Dynamic analysis of competitors’ pricing enables service providers to remain competitive at all times. These metrics allow travel sites to forecast changes in pricing over time for better serving their consumer requirements. By analysing data collected from on-site forms, social media platforms and call centre conversations, airlines can identify customer intent with a greater degree of accuracy.

Likewise, by studying the numbers behind customer purchase patterns, drop-off and click-through rates, companies can build a coherent and responsive commercial strategy that is easily adapted in real time as needs develop.

Searching for airline prices made easier with big data

The booking process

Most established travel companies have already begun utilising data in its commercial applications – identifying customers through the booking process and sending them targeted location-based offers. But by studying passenger’s browsing behaviour during the booking stage, airlines can also gain ancillary revenue from offering secondary services from recognised commercial partners.

These services can include partner company-specific deals and cover a huge range of possibilities, including providing options for car hire when they land, linking to local SIM cards to reduce their roaming charges or offering discount rates on day-trips. As Abhishek Singh, product manager for tourism and hospitality at Infosys, explains:

“Ancillary revenue should not just be about baggage fees or unbundling, but should aim to create value propositions based on increasingly real-time information about customer preferences and needs and using that information for targeted services.”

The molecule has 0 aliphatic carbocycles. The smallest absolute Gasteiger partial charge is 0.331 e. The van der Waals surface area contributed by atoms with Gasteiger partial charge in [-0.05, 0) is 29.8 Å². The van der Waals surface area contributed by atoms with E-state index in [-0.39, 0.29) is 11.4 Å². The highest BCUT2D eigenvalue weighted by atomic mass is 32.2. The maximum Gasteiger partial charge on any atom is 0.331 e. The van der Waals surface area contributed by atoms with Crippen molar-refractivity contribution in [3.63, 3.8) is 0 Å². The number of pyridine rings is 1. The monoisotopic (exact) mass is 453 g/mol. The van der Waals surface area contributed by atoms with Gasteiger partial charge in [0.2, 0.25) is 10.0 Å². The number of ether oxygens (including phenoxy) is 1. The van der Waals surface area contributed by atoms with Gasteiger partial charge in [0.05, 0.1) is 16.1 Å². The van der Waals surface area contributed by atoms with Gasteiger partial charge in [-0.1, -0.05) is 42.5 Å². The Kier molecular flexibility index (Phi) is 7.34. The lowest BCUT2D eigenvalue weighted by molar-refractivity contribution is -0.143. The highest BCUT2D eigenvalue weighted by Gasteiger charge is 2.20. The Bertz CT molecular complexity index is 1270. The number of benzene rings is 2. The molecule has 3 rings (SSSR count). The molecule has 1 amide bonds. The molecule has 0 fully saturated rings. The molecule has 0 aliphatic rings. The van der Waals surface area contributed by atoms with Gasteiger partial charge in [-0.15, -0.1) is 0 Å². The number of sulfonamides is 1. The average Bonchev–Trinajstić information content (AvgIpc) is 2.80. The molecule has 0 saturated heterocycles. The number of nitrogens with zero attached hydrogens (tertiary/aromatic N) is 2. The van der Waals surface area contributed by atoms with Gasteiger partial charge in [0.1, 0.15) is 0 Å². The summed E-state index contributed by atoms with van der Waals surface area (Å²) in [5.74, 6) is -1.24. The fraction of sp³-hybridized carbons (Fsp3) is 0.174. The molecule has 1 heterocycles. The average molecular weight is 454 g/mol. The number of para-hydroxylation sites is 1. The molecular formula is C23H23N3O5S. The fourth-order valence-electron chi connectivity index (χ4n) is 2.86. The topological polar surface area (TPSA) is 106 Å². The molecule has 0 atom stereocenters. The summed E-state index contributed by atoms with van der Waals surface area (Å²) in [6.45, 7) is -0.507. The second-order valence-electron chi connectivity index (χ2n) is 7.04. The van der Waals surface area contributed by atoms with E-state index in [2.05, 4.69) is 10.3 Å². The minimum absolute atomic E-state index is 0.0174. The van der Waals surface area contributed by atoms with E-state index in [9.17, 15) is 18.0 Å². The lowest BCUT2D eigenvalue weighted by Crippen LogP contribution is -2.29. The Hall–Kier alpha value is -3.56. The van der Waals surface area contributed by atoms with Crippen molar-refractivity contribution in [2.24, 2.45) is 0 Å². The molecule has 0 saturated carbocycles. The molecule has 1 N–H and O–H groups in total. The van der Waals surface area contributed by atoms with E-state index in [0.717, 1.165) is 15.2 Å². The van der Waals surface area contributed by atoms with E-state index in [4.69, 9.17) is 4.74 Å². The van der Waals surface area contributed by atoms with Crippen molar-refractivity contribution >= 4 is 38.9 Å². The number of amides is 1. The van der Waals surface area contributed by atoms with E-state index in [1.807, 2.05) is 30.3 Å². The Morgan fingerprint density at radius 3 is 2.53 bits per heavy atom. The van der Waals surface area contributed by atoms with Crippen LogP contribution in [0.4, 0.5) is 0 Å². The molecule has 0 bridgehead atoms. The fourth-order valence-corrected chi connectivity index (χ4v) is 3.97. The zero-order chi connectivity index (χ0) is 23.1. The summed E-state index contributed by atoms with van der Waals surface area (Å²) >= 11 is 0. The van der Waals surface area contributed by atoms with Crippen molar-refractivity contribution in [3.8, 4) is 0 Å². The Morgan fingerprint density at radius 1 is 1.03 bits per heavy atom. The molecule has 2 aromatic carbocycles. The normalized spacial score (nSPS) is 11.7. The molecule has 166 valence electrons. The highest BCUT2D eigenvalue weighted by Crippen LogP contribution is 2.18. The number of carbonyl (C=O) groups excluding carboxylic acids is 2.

Intelligent check-ins

It’s not just the booking process that provides opportunities for data-gathering. Checking in, and the multitude variables that can come with this process also provides airlines with valuable insights. Big data analytics allow travel companies to understand their customer, and studying check-in data can enable them to optimise the experience and streamline the boarding process.

With this relatively new level of insight, travel companies are now determined to leverage data into a streamlined travel experience. After all, passengers won’t book with an airline again if they’re left high and dry at the check-in desk. Building a snapshot of ‘customer DNA’ enables airlines to account for potential delays (for instance, by offering a hotel room suited to their particular needs), provide customised airport lounge services and even suggest the best routes to the airport at any particular time.